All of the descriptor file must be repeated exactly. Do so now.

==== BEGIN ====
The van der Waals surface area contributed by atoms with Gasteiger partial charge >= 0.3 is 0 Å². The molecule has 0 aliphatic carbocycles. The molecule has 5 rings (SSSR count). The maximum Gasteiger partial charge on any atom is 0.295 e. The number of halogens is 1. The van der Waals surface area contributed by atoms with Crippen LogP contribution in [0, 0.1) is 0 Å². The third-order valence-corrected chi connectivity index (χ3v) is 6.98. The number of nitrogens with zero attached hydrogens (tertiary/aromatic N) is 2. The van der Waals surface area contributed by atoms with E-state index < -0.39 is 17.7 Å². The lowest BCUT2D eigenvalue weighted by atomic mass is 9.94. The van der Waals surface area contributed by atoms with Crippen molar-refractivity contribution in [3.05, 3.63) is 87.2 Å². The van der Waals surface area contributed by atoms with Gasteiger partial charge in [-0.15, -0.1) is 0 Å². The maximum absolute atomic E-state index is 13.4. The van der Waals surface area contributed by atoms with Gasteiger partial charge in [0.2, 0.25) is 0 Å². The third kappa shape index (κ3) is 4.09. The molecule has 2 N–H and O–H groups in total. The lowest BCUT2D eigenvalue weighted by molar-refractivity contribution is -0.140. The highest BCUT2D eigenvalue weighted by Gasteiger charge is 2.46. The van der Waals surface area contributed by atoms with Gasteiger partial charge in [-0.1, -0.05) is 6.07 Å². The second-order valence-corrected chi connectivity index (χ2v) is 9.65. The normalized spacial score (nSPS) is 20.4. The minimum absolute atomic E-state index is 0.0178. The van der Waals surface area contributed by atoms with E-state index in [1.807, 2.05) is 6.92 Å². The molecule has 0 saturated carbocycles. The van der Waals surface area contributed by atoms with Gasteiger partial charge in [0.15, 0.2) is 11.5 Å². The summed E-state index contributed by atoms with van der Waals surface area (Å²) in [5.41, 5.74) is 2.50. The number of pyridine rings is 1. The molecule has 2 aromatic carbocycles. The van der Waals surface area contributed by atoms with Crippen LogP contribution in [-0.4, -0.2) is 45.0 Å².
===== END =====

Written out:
The van der Waals surface area contributed by atoms with Gasteiger partial charge >= 0.3 is 0 Å². The molecule has 0 aliphatic carbocycles. The molecule has 5 rings (SSSR count). The maximum Gasteiger partial charge on any atom is 0.295 e. The number of halogens is 1. The van der Waals surface area contributed by atoms with Crippen LogP contribution in [0, 0.1) is 0 Å². The third-order valence-corrected chi connectivity index (χ3v) is 6.98. The number of nitrogens with zero attached hydrogens (tertiary/aromatic N) is 2. The van der Waals surface area contributed by atoms with E-state index < -0.39 is 17.7 Å². The lowest BCUT2D eigenvalue weighted by atomic mass is 9.94. The van der Waals surface area contributed by atoms with Crippen molar-refractivity contribution in [3.05, 3.63) is 87.2 Å². The van der Waals surface area contributed by atoms with Gasteiger partial charge in [-0.15, -0.1) is 0 Å². The maximum absolute atomic E-state index is 13.4. The van der Waals surface area contributed by atoms with Gasteiger partial charge in [0.2, 0.25) is 0 Å². The third kappa shape index (κ3) is 4.09. The molecule has 2 N–H and O–H groups in total. The lowest BCUT2D eigenvalue weighted by molar-refractivity contribution is -0.140. The highest BCUT2D eigenvalue weighted by Gasteiger charge is 2.46. The van der Waals surface area contributed by atoms with Gasteiger partial charge in [-0.1, -0.05) is 6.07 Å². The second-order valence-corrected chi connectivity index (χ2v) is 9.65. The normalized spacial score (nSPS) is 20.4. The minimum absolute atomic E-state index is 0.0178. The van der Waals surface area contributed by atoms with E-state index in [1.807, 2.05) is 6.92 Å². The molecule has 0 saturated carbocycles. The van der Waals surface area contributed by atoms with Gasteiger partial charge in [0.15, 0.2) is 11.5 Å². The summed E-state index contributed by atoms with van der Waals surface area (Å²) in [5.41, 5.74) is 2.50. The number of pyridine rings is 1. The molecule has 2 aromatic carbocycles. The van der Waals surface area contributed by atoms with Crippen LogP contribution in [-0.4, -0.2) is 45.0 Å².